The link between this gene and the intensity of pain was discovered in 2006 by British geneticist named Jeffrey Woods (Geoffrey Woods) in Cambridge, England. "I used to work in Yorkshire, where many Pakistanis immigrated" and where there were many marriages between first cousins and second cousins and sisters, said Woods, when we talked with him about the case. "I've seen a lot of children with genetic diseases," — he added. Obstetrician, who came to England for a course, convinced Woods to go to Pakistan and spend their research. During one of his trips he was asked to see the boy in Lahore, who was said to not feel pain. "I agreed and we went to see him," — said Woods. They were met by his mother and father, who said that the boy had died.
"On the day of his birth, he wanted to do something special for my friends and decided to jump off the roof of the second floor of his house — told me Woods. — And he did it. Then he stood up and said that he was all right, but the next day he died of a hemorrhage. I realized that the pain has a different meaning than I thought before. The boy had no pain sensation, which would restrict his actions. When I got back to England, I found three more families whose children were in the same position — they had numerous injuries, bitten lip bitten tongue bitten hands, fractures and scars. And in some cases, the parents almost selected children as they were suspected of abusing them. "
Woods and his colleagues began to carry out research of the genes that cause the disorder, and eventually came to the gene SCN9A. The ability to perceive pain nerves on the surface of the body usually react in the moment when we touch a hot or spicy, and then they send electrical signals to the brain that make us react. These electrical signals are generated by molecular channels created by the gene SCN9A, says Stephen Ueksmen (Stephen G. Waxman), Professor of Neurology at Yale Medical School. Descended from Ashlyn gene mutations are not allowed to create these channels, and therefore the electrical impulses do not arise.
"This is an unusual disorder — said Woods. — The boys are dying at an early age because of their more risky behavior. This is very interesting and allows you to understand the following: pain exists for several reasons, and one of them is to get people to use your body correctly, without inflicting damage, and also provides the ability to control what you're doing. "
When I visited the office of Roland Stauda in September of this year, at first he was unwilling to talk. When I described to him the week spent with Ashlyn, he began to talk about it as if it were his own child. On the bulletin board behind his desk hung a picture of her. He watched her as she embarks paper doves in the lobby of the clinic after many days of the celebration of the tests, and every year he posed for a photo with her family. He watched as she was growing up. "Her life story provides a striking snapshot of how difficult life can be, devoid of guidance from the pain — Staud said. — The pain — it is a gift, and she denied it. "
When Ashlyn was nine years old, Staud asked John and Tara's permission to conduct a series of medical tests to determine what level of sensitivity has Ashlyn. It can recognize and feel the tickle of a pinprick, but it is not able to capture the extremes of temperature. He also had with her a series of psychological tests and trying to figure out whether it has the ability to feel emotional pain and compassion, and came to the conclusion that Ashlyn is very talented and friendly girl.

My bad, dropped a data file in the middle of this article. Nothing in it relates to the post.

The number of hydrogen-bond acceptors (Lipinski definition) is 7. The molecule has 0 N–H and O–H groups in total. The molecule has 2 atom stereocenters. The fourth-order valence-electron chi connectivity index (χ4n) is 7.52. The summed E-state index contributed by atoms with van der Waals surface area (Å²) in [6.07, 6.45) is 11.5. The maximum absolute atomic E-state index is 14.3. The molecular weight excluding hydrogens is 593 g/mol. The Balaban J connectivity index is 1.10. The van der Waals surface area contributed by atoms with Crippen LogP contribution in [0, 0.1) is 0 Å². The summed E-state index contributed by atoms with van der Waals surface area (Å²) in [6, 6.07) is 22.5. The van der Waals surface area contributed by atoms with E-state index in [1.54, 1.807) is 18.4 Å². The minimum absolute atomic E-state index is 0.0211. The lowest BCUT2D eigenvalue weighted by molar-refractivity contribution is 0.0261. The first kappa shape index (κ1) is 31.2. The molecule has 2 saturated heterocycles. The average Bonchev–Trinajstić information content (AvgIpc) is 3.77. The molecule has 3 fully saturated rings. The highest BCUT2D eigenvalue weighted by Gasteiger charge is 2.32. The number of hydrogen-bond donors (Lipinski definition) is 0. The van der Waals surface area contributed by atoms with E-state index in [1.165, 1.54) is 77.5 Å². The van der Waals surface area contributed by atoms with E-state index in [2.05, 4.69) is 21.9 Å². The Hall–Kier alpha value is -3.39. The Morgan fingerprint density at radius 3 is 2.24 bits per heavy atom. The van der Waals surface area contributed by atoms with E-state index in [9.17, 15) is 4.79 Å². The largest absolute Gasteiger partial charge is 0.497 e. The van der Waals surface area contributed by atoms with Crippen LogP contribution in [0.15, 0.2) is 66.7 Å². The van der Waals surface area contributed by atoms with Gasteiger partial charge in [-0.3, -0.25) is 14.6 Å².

Staud wondered what would have happened to Ashlyn in adolescence, if it ceased to obey their parents, and how it would reflect on the state of her health. "We know very little about this phenomenon in the long run — he said. — What would be her emotional state? How would it evolved? "We sometimes feel emotional pain physically — Staud has led the traditional sense of a large sample of grief and physical pain that occurs at break of love affairs — and he was trying to understand whether the relationship between the body and the emotions go in the opposite direction. He asked himself, would not occur in humans, do not feel physical pain, to a certain extent the delay in development? "It is quite possible that some of the pain in her present — said Staud, talking about Ashlyn. — It's one of the reasons that we are watching her. She is currently undergoing a period of hormonal changes. A period of puberty. Afraid if she did? She threatened only emotional consequences. She is a very calm girl and her parents have learned to influence it, without resorting to means of physical contact. " Staud paused, then added: "I do not think she cries often."
But in fact, Ashlyn sometimes crying. She cried when earlier this year lost her beloved dog. After this long Ashlyn lay curled up in bed with their parents. "She is able to sympathize, — said to me, Tara. — It is really capable of doing that. I do not know whether doctors were able to fix it in the course of their research. But I know she can, I know it in my heart. "
Heavy rain one night when I was their guest, turned reddish driveway in front of the house is now Blocker lake. John came home from work, drenched to the skin, and pulled out of the fridge a bottle of soft drink Mountain Dew. He works for the phone company Alma, and often rides his truck on Highway 84 past the flags of the athletics team Georgia Bulldogs, hanging at home, as well as by several billboards on which Patterson described as "one of the 50 best cities in America to raise children." The city and the surrounding area it is known as a "phone person", and it is often turn to him at an inopportune time, rather than the phone company and ask for John solve their problem.